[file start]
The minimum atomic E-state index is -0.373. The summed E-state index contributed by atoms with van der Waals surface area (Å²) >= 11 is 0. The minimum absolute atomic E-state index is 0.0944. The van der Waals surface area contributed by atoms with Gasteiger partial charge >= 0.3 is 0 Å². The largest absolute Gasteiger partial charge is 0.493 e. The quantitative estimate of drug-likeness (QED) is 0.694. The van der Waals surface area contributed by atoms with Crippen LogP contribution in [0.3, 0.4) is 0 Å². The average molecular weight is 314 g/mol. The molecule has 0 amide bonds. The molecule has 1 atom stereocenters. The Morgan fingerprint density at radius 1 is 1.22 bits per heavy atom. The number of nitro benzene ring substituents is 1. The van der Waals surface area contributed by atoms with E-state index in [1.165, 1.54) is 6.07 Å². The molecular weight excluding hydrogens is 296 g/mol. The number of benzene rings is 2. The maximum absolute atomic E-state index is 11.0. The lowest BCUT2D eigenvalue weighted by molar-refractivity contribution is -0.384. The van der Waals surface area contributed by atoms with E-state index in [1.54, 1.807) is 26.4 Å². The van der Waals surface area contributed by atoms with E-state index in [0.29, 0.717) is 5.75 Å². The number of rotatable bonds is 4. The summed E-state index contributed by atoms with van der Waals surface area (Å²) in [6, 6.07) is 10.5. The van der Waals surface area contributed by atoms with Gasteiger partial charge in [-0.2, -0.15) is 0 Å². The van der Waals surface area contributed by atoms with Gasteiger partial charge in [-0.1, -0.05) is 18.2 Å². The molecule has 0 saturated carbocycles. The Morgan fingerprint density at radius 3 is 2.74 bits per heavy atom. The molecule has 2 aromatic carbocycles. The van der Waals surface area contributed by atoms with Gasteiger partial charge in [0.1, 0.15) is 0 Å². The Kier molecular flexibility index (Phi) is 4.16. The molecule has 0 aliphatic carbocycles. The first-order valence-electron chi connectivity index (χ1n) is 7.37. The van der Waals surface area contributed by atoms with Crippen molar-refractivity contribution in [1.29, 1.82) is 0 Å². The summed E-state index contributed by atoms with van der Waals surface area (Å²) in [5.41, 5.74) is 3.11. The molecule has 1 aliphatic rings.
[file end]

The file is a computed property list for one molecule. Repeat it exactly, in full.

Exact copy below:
The minimum atomic E-state index is -0.373. The summed E-state index contributed by atoms with van der Waals surface area (Å²) >= 11 is 0. The minimum absolute atomic E-state index is 0.0944. The van der Waals surface area contributed by atoms with Gasteiger partial charge >= 0.3 is 0 Å². The largest absolute Gasteiger partial charge is 0.493 e. The quantitative estimate of drug-likeness (QED) is 0.694. The van der Waals surface area contributed by atoms with Crippen LogP contribution in [0.3, 0.4) is 0 Å². The average molecular weight is 314 g/mol. The molecule has 0 amide bonds. The molecule has 1 atom stereocenters. The Morgan fingerprint density at radius 1 is 1.22 bits per heavy atom. The number of nitro benzene ring substituents is 1. The van der Waals surface area contributed by atoms with E-state index in [1.165, 1.54) is 6.07 Å². The molecular weight excluding hydrogens is 296 g/mol. The number of benzene rings is 2. The maximum absolute atomic E-state index is 11.0. The lowest BCUT2D eigenvalue weighted by molar-refractivity contribution is -0.384. The van der Waals surface area contributed by atoms with E-state index in [1.54, 1.807) is 26.4 Å². The van der Waals surface area contributed by atoms with E-state index in [0.29, 0.717) is 5.75 Å². The number of rotatable bonds is 4. The summed E-state index contributed by atoms with van der Waals surface area (Å²) in [6, 6.07) is 10.5. The van der Waals surface area contributed by atoms with Gasteiger partial charge in [-0.2, -0.15) is 0 Å². The van der Waals surface area contributed by atoms with Gasteiger partial charge in [-0.1, -0.05) is 18.2 Å². The molecule has 0 saturated carbocycles. The Morgan fingerprint density at radius 3 is 2.74 bits per heavy atom. The molecule has 2 aromatic carbocycles. The van der Waals surface area contributed by atoms with Gasteiger partial charge in [0.1, 0.15) is 0 Å². The Kier molecular flexibility index (Phi) is 4.16. The molecule has 0 aliphatic carbocycles. The first-order valence-electron chi connectivity index (χ1n) is 7.37. The van der Waals surface area contributed by atoms with Crippen molar-refractivity contribution in [1.29, 1.82) is 0 Å². The summed E-state index contributed by atoms with van der Waals surface area (Å²) in [5.41, 5.74) is 3.11. The molecule has 1 aliphatic rings.